Smithfield, London

The gatehouse to the church of St. Bartholomew The Great – one of London’s oldest churches – is one of a few survivors of Tudor London. The church was founded in 1123 as a priory, and It stands near Smithfield market. In 1536, during the dissolution of the monasteries, the church was largely destroyed. However, at the end of the 16th century, William Scudamore built his residence on top of the gatehouse. The building survived the Great Fire of 1666, as did a number of the houses in nearby Cloth Fair.
During the 18th century, a Georgian façade was constructed over the Tudor timbers and, for the following 200 years, the gatehouse was a shop. The damage caused by a German bomb dropped during a Zeppelin raid in 1917 revealed the original frontage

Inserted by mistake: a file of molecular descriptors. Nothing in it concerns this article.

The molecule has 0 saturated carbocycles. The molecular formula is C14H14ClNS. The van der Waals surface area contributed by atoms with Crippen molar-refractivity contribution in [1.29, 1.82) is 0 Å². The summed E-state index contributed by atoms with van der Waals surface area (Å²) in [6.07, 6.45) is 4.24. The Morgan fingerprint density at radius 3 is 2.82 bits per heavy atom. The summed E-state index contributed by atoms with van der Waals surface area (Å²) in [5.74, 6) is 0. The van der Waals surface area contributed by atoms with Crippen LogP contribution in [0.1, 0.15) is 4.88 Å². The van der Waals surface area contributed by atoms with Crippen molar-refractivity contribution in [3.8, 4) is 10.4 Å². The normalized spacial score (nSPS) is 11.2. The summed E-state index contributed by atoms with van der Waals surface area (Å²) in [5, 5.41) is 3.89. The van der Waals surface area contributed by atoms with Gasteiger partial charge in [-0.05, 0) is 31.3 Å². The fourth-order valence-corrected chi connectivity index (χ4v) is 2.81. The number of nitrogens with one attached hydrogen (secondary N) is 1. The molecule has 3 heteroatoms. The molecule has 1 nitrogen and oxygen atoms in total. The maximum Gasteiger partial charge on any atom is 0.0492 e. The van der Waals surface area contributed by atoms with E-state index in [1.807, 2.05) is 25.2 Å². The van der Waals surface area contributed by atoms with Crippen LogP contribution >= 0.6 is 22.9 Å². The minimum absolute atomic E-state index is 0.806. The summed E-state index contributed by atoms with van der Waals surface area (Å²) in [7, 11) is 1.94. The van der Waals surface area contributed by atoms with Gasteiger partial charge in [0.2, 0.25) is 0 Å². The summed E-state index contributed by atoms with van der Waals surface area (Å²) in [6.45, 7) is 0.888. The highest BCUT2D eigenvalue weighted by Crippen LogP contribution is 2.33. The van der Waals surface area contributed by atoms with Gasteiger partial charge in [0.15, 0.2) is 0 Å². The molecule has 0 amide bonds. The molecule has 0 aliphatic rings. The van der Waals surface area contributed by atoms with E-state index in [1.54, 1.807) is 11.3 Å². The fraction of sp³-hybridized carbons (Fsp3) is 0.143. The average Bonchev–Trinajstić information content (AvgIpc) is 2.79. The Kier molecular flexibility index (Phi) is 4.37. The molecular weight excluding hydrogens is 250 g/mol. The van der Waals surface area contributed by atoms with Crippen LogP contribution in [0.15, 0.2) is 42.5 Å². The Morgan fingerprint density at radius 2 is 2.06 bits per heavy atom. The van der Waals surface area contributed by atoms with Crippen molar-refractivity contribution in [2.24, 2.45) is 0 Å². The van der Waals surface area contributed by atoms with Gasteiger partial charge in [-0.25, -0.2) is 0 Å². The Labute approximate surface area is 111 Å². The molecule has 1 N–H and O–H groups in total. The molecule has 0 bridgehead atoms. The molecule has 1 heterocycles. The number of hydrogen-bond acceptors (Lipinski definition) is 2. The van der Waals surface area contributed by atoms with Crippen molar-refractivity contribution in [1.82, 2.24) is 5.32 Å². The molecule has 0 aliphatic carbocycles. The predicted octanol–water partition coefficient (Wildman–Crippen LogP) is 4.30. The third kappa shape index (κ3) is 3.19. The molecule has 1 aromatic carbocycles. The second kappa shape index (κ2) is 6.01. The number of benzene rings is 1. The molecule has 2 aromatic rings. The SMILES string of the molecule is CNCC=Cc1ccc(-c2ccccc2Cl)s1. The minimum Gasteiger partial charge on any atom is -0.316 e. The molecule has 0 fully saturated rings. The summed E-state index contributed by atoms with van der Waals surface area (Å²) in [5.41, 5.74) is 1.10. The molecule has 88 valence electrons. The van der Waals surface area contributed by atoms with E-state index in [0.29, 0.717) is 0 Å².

In 1932, the building was fully restored, and is now Grade II listed.
and even retains some of the 13th century stonework from the original nave. On the first floor of the property there is bolection-moulded panelling from around 1700, whilst the attic boasts original panelling dating back to 1595.
The gatehouse was used as a school between 1948 and 1979. Also, William Wallace was hanged, drawn and quartered in Smithfield – within 100 yards of the gatehouse.
Image: Photographer unknown (1940s)
The gatehouse in February 2020.
Image: © Steven Miell (TimeViews)
A merged version of the two photographs. Use the slider in the centre.